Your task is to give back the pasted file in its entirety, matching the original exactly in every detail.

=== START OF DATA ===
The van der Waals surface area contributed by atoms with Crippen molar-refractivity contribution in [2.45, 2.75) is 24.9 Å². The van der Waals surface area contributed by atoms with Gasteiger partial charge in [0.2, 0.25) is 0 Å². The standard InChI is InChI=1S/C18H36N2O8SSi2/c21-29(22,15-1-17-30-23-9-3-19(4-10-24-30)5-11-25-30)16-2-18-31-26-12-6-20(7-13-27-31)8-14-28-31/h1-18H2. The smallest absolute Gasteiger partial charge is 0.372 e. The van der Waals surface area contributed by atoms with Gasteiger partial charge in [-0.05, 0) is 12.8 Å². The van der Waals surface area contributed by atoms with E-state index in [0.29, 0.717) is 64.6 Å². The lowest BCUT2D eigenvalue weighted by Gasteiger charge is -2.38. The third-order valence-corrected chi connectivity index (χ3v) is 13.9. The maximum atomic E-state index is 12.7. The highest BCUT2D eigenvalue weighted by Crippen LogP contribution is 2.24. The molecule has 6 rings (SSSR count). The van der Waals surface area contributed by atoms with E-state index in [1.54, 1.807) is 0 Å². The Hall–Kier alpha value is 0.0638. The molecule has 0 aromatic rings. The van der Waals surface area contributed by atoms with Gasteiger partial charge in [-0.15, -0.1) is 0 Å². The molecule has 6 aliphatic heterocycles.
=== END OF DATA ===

The van der Waals surface area contributed by atoms with Crippen molar-refractivity contribution in [2.45, 2.75) is 24.9 Å². The van der Waals surface area contributed by atoms with Gasteiger partial charge in [0.2, 0.25) is 0 Å². The standard InChI is InChI=1S/C18H36N2O8SSi2/c21-29(22,15-1-17-30-23-9-3-19(4-10-24-30)5-11-25-30)16-2-18-31-26-12-6-20(7-13-27-31)8-14-28-31/h1-18H2. The smallest absolute Gasteiger partial charge is 0.372 e. The van der Waals surface area contributed by atoms with Gasteiger partial charge in [-0.05, 0) is 12.8 Å². The van der Waals surface area contributed by atoms with E-state index in [0.29, 0.717) is 64.6 Å². The lowest BCUT2D eigenvalue weighted by Gasteiger charge is -2.38. The third-order valence-corrected chi connectivity index (χ3v) is 13.9. The maximum atomic E-state index is 12.7. The highest BCUT2D eigenvalue weighted by Crippen LogP contribution is 2.24. The molecule has 6 rings (SSSR count). The van der Waals surface area contributed by atoms with E-state index in [1.54, 1.807) is 0 Å². The Hall–Kier alpha value is 0.0638. The molecule has 0 aromatic rings. The van der Waals surface area contributed by atoms with Gasteiger partial charge in [-0.15, -0.1) is 0 Å². The molecule has 6 aliphatic heterocycles.